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11 Nov 2022
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Honiara, Solomon Islands
5 Days
Programme Area
Climate Change, Satellite Imagery and Analysis
Event Focal Point Email
Solomon Islands University (SINU)
MECDM, Government of Solomon Islands
Private – by invitation
Mode of Delivery
United Nations Satellite Centre UNOSAT
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The project “Strengthening Capacities in the Use of Geospatial Information for Improved Resilience in Asia-Pacific and Africa.” (2021-2024) intends to develop sustainable capacities and implement ad-hoc and tailored geospatial solutions. These can help to improve existing policy and decision-making processes to solve priority issues in the fields of Disaster Risk Reduction. This 3-year long project builds on previous experiences and aims to further enhance capacities by leveraging technological advances and innovation and providing integrated geospatial solutions for improved decision making in the fields of Disaster Risk Reduction, Climate Resilience, Environmental Preservation & Food Security in the eight target countries: Solomon Islands, Bangladesh, Bhutan, Fiji, Lao PDR, Nigeria, Uganda, and Vanuatu.

Over the last two decades Geo-spatial Information Technology (GIT) has rapidly developed and is now being also called an “enabling technology” due to the benefit it offers across different application domains. GIT can help us to analyse and to better understand why and where things have happened in the past and it can also show us why and where they might happen in the future allowing us to make informed decision and better use of our resources.

Risk data and information is the foundation of disaster risk management for decision-making and action. Hence, this training is designed to strengthen existing capacities within MECDM, specifically NDMO and the N-DOC sectors, to be able to respond more effectively to the information needs within the different phases of the DRM cycle.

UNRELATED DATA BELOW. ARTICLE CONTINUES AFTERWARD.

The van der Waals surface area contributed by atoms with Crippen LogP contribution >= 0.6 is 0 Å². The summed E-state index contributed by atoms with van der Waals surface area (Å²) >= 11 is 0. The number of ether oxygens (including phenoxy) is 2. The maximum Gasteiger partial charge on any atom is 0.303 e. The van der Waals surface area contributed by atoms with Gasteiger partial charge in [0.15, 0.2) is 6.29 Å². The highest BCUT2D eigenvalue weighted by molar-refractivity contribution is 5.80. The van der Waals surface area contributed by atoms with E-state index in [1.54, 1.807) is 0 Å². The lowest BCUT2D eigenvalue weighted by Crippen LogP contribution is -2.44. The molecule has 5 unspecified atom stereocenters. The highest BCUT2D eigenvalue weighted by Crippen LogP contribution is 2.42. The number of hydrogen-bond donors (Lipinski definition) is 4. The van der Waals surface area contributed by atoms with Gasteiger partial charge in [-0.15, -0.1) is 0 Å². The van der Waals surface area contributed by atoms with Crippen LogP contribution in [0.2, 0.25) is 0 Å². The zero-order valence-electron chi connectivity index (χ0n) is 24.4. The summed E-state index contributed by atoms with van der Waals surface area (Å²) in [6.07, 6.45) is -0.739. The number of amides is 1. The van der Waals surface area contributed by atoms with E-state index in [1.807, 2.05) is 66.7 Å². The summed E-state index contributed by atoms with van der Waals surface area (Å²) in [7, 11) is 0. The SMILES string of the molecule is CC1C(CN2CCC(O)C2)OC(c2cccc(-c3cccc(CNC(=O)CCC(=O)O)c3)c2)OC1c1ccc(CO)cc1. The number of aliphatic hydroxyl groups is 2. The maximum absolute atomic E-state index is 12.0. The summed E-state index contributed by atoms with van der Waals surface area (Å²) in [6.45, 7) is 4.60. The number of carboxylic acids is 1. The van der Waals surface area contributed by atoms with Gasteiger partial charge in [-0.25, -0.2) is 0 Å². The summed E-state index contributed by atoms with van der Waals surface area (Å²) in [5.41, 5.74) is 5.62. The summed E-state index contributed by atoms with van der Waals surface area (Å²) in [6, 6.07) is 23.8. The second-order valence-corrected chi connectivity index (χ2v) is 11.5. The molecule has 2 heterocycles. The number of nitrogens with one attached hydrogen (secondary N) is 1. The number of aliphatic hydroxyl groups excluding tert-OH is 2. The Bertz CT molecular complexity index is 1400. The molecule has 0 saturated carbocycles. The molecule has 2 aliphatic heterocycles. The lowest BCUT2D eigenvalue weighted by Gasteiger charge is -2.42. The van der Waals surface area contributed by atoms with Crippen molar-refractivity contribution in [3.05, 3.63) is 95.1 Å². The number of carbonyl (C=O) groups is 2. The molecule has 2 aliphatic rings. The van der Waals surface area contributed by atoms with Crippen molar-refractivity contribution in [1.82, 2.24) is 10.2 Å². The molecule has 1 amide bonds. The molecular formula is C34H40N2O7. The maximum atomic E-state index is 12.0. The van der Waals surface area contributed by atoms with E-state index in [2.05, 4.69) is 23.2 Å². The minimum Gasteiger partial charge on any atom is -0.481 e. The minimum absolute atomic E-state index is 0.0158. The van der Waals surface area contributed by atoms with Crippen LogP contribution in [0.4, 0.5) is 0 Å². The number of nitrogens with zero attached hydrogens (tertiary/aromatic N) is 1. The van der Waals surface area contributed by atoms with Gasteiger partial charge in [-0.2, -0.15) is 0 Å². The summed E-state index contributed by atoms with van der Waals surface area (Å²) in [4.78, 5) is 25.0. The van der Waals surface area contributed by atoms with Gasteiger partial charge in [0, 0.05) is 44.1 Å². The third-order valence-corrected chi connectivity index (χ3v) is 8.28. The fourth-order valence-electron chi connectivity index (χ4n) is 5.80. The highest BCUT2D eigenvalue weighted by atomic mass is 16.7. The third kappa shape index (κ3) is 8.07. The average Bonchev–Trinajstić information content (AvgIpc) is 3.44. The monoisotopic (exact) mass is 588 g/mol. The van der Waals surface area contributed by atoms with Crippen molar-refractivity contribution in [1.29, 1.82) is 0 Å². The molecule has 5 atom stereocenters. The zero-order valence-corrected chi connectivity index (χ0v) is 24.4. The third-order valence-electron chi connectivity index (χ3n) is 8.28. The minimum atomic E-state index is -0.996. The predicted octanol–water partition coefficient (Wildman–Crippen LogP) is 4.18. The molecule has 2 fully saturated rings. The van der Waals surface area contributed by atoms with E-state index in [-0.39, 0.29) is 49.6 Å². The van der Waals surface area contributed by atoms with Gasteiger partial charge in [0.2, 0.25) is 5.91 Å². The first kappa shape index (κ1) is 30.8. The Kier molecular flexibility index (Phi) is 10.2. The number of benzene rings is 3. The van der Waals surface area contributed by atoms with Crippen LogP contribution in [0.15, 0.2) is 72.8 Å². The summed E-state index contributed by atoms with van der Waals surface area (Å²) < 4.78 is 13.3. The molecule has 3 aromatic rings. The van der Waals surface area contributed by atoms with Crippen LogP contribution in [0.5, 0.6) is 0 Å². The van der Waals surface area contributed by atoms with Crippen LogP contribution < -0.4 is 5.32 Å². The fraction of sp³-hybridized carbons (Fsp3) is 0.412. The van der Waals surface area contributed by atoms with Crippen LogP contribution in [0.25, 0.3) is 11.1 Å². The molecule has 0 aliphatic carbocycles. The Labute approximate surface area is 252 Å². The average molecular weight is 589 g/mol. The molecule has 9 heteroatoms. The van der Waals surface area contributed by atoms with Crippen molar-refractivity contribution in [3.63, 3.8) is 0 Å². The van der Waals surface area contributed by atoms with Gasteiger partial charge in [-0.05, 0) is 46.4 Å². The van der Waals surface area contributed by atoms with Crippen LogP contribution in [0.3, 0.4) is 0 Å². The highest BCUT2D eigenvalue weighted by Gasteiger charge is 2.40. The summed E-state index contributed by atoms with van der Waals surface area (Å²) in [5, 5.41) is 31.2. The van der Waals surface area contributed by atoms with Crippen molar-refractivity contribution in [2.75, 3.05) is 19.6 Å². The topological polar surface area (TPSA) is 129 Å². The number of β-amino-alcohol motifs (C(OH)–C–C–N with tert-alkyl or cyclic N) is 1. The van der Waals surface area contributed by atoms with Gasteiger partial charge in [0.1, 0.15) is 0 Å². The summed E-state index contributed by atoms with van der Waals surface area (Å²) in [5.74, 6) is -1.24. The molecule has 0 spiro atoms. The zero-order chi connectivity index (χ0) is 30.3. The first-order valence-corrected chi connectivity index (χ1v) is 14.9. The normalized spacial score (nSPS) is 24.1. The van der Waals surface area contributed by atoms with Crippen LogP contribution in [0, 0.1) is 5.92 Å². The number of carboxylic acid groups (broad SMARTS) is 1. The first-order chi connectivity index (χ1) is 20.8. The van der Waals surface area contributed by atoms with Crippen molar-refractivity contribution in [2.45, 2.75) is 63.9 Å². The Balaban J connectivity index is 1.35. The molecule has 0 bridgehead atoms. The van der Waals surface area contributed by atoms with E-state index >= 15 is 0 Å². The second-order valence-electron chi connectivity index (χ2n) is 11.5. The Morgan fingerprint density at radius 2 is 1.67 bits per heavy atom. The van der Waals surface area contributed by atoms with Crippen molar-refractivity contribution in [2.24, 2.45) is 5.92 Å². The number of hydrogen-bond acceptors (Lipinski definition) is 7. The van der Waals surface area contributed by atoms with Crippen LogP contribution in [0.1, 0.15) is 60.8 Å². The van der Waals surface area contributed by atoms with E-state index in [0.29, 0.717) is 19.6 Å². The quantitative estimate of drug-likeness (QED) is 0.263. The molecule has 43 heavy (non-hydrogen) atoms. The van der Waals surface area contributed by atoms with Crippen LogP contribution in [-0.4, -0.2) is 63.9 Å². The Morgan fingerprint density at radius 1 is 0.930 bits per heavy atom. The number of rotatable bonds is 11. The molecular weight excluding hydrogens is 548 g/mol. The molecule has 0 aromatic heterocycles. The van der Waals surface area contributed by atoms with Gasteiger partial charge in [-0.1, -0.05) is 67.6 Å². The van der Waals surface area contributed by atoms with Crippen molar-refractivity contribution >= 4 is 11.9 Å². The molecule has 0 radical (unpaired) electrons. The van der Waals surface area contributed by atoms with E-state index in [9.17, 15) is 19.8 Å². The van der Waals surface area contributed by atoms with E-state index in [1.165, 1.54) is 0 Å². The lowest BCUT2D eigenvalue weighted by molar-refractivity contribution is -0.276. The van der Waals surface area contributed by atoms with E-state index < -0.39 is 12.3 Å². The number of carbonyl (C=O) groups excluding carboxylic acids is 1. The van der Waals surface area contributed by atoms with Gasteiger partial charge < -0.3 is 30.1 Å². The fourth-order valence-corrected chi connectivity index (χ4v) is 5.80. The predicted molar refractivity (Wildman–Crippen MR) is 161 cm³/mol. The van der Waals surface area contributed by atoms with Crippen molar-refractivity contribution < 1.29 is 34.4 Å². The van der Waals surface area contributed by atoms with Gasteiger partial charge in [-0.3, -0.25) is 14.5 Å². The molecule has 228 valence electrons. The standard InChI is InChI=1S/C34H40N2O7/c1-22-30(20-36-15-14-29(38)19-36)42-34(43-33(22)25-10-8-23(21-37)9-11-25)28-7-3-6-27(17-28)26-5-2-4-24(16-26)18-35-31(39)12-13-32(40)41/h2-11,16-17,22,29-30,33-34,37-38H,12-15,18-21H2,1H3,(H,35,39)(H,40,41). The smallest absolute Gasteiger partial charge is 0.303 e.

At the end of the course participants should be able to:

  1. Recall the basic concepts and terminologies related to Geospatial Information Systems (GIS);
  2. Recall good practices on field data collection and management to improve data quality;
  3. Create geospatial data using digitization and file-based geospatial database (geopackage) in QGIS;
  4. Use KoboCollect and UN Asign applications for field data collection;
  5. Recall basic methods and functionalities of GIS software (QGIS) and Excel to analyse data;
  6. Apply symbology for proper representation of data and prepare a map layout in QGIS;
  7. Use decision support applications to support decision-making in DRM and Climate Resilience

The course has the main purpose to provide the participants with a comprehensive understanding of the data flow in emergency response and preparedness operations. After a QGIS refresher, module 2 will focus on building capacity to design and improve quantitative surveys and create a questionnaire in a smartphone application. In module 3, participants will learn on how to design and create a file based geospatial database, as well as how to fix errors and topology. Module 4 will show how to analyse existing datasets to provide relevant analysis to assist emergency response operations, preparedness, and awareness raising activities. In module 5, participants will explore how to improve maps, with additional resources, to successfully convey information to decision-makers. In module 6 and 7, participants will be introduced to the INFORM Risk Index and Multi-Criteria Decision Analysis (MCDA), and learn how to use the Decision Support Application tools (DSS). Finally, at the end of the training, UX design session will be held to collect inputs for the design of the decision support system. Benefits and good practices on field data collection, database management, and geospatial analysis will be discussed throughout the training, with the objective of improving data quality in the ministries under the NDM plan arrangements.

This is a full-time, face-to-face course with lectures, GIS lab exercises using GIS datasets and real case scenarios (60% lab exercises, 40% lectures and discussions), and field data collection. This course is divided into 5 modules. Each module is structured into 4 sessions of 1.5 hour each. The average workload is likely to be around 35 hours.  The course is designed in a way to have a balanced approach between theoretical and practical teaching methods consisting in PowerPoint presentations, games, live demos, videos, interactive sessions, and GIS lab exercises. At the end of the course, UNITAR-UNOSAT will set up a community of practice platform to maximize the learning experience of participants and to provide all required technical backstopping and assistance to training participants during and after the training.

The course is designed to accommodate selected participants by NDMO.  Previous GIS experience not required.